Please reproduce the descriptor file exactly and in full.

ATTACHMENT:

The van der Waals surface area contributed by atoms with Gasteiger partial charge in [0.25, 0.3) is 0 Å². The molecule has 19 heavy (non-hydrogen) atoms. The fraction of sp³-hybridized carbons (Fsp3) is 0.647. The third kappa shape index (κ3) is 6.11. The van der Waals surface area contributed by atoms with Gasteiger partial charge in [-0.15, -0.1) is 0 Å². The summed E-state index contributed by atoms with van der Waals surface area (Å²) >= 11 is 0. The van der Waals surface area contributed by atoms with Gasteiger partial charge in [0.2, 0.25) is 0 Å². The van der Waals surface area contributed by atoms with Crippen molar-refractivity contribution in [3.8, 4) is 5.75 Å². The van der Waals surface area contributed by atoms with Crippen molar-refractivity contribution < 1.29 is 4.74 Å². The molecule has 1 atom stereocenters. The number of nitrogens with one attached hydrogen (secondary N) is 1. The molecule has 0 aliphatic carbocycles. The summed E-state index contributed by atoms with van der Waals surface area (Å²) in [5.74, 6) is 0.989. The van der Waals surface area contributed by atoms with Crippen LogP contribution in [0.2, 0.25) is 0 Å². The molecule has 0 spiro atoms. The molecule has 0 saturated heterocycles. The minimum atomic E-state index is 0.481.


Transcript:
The van der Waals surface area contributed by atoms with Gasteiger partial charge in [0.25, 0.3) is 0 Å². The molecule has 19 heavy (non-hydrogen) atoms. The fraction of sp³-hybridized carbons (Fsp3) is 0.647. The third kappa shape index (κ3) is 6.11. The van der Waals surface area contributed by atoms with Gasteiger partial charge in [-0.15, -0.1) is 0 Å². The summed E-state index contributed by atoms with van der Waals surface area (Å²) >= 11 is 0. The van der Waals surface area contributed by atoms with Gasteiger partial charge in [0.2, 0.25) is 0 Å². The van der Waals surface area contributed by atoms with Crippen molar-refractivity contribution in [3.8, 4) is 5.75 Å². The van der Waals surface area contributed by atoms with Crippen molar-refractivity contribution < 1.29 is 4.74 Å². The molecule has 1 atom stereocenters. The number of nitrogens with one attached hydrogen (secondary N) is 1. The molecule has 0 aliphatic carbocycles. The summed E-state index contributed by atoms with van der Waals surface area (Å²) in [5.74, 6) is 0.989. The van der Waals surface area contributed by atoms with Crippen LogP contribution in [0.2, 0.25) is 0 Å². The molecule has 0 spiro atoms. The molecule has 0 saturated heterocycles. The minimum atomic E-state index is 0.481.